Muna El Kurd’s convocation speech reflects stance of Palestinian youth that they “are here to stay”

23 year old Muna El Kurd has been at the forefront of the protests against Israel’s forceful expulsion of Palestinian families in occupied East Jerusalem’s Sheikh Jarrah neighborhood. Photo: Mutaz Kawasmi

23 year old Muna El Kurd has been at the forefront of the protests against Israel’s forceful expulsion of Palestinian families in occupied East Jerusalem’s Sheikh Jarrah neighborhood. Recently, in her graduation speech from Birzeit University, she stresses how education is a far-reaching “weapon” towards ending the “Nakba that hasn’t ended since 1948.”

She explains why she chose Media as her choice of specialisation, and encourages people to continue to resist by speaking up against injustice and oppression. Her views reflect that of the Palestinian youth, who persist despite the aggressions they face. 

She begins her speech by greeting everyone, including the “university of martyrs” and the “brave detainees”, a good morning. She also wishes the same to her family, who hopes that the ceremony gets over quickly and can rush back home “before they find the settlers cooking “Maqlooba” (a traditional dish) in the middle of their home.” This attempt at dark humor posit the plight of the Palestinian people in neighbourhoods like Sheikh Jarrah, Silwan, Lifta, and Beita etc. who are currently facing brutal expulsions from their homes by the Israeli occupation.

She proceeds to list some of the many injustices the occupation continues to commit against the Palestinians including home displacements, home demolitions, ethnic cleansing, arrests and expulsions. 

She points out that their words matter, and holds the changing narrative about the Palestinian cause as evidence. “We discovered the importance of our words, and the extent to which our loud voice can move the world, and we felt, for the first time in many years our true national unity, embodied in confronting the policies of (aimed at) uprooting us from the river to the sea”, she said. “So take a piece of advice from your little sister, Do not remain silent about the injustice, the oppression, the suppression of freedom, and political arrests, and always document these attacks and share them.” 

The Palestinian cause has been gaining attention like never before, with rapidly changing narrative about what’s happening, and world leaders starting to condemn the genocidal apartheid occupation Israel has been running for a long time. Muna underlines the significance of documenting and sharing these crimes for the world to see, which is what she’s been doing along with her brother, ever since the eviction notices have been issued in their Sheikh Jarrah neighbourhood by the Israeli occupation. Muna and her brother quickly gained worldwide attention, especially after Muna’s viral interaction with Justin (Alias Yakov) Fauci. Justin Fauci is an Israeli settler from New York, United States, who settled in a part of Muna’s home, after they were forcefully evicted back in 2009. When Muna asked Justin Fauci why he was stealing their house, he conceded with the reply “If I don’t steal it, somebody else will!”. Fauci’s staunch admission caused uproar in the international community because it blatantly reflects the stance of Israeli illegal settlers.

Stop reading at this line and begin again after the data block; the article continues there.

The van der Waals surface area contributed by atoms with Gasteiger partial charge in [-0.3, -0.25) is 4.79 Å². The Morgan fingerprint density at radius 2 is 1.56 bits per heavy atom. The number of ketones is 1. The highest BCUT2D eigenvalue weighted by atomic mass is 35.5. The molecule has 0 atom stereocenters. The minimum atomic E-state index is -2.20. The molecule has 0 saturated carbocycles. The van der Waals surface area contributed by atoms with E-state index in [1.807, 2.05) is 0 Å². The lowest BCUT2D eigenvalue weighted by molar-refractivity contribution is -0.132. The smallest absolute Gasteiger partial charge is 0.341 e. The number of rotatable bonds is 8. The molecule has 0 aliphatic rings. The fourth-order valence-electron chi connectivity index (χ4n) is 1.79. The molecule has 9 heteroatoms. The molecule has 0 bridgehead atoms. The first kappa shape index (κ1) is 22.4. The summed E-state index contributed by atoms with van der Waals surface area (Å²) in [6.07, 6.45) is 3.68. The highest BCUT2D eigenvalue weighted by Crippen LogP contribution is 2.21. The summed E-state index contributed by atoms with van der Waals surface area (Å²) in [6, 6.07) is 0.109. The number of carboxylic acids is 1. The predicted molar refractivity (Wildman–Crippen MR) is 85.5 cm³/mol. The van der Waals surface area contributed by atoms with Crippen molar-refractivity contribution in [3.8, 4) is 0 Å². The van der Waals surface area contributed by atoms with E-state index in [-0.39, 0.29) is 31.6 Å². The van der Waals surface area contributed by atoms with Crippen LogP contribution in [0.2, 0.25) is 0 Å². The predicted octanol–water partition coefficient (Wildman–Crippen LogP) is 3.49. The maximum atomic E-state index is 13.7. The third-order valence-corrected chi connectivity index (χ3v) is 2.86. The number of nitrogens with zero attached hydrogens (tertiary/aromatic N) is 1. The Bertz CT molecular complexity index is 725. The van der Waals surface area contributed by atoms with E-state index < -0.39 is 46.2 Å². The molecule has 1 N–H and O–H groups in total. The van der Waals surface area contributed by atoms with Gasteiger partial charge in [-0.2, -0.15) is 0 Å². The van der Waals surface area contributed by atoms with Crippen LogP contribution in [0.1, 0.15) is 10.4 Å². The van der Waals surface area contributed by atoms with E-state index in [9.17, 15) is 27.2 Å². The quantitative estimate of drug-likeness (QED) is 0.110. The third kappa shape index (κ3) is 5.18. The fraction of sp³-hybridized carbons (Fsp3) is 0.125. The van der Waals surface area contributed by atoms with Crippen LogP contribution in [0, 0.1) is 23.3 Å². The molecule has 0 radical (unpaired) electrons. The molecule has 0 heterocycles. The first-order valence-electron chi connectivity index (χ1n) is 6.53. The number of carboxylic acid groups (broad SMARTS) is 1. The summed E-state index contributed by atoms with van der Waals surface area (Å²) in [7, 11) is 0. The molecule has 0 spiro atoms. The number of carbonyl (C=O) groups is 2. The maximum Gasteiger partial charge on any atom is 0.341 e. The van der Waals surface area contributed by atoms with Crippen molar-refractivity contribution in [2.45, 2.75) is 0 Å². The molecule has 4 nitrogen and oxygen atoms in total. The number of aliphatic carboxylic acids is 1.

Photo courtesy to Reuters.

Muna and her twin brother Mohammed El Kurd continue to be an inspiration for Palestinian youth. “They inspire me to share our stories with the world, and prove that social media can help bring attention to the injustices against our community”, says Assad, a youth from the West Bank, to Maktoob.

In her speech, Muna El Kurd said she chose media as her field of specialisation so she can shed light on the events in her home, neighbourhood and country, and urged others to resist in their own areas of specialisation. “These certificates are not just a piece of paper, it’s a weapon with which we defend our house, our land, our trees and ourselves.” she firmly declared.

She concluded her convocation with a banging statement, “It is time for the Nakba to end. And the occupation will come to an end. However long it may take.” This affirmation attests to resistance until they receive liberation in their own land.

An example of how the palestinian resistance led to a fruitful result in Jabal Sbeih in the town of Beita (Occupied Northern Westbank). In response to the crackdown on peaceful protests by the occupation with tear gas, grenades and rubber bullets, and provocation activities by Israeli settlers, Palestinian youth protestors marched in Beita every night since May, with loudspeakers, laser lights, burning tires, and Palestinian flags, while chanting slogans of freedom, in an act of what they call “Night Confusion Tactic.” On the 3rd of July, Israeli settlers evacuated and left the illegal settlement outpost of Evayatar in Beita.

Resistance is embedded in every moment of a Palestinian’s life.

“Even living as a Palestinian is resistance in itself. The people, especially the youth, resist in whatever ways possible, like Muna El Kurd, she documents the occupation’s crimes in her neighbourhood and town. The resistance gives us hope for the future. Our message is loud and clear: we are here to stay,” Assad said to Maktoob.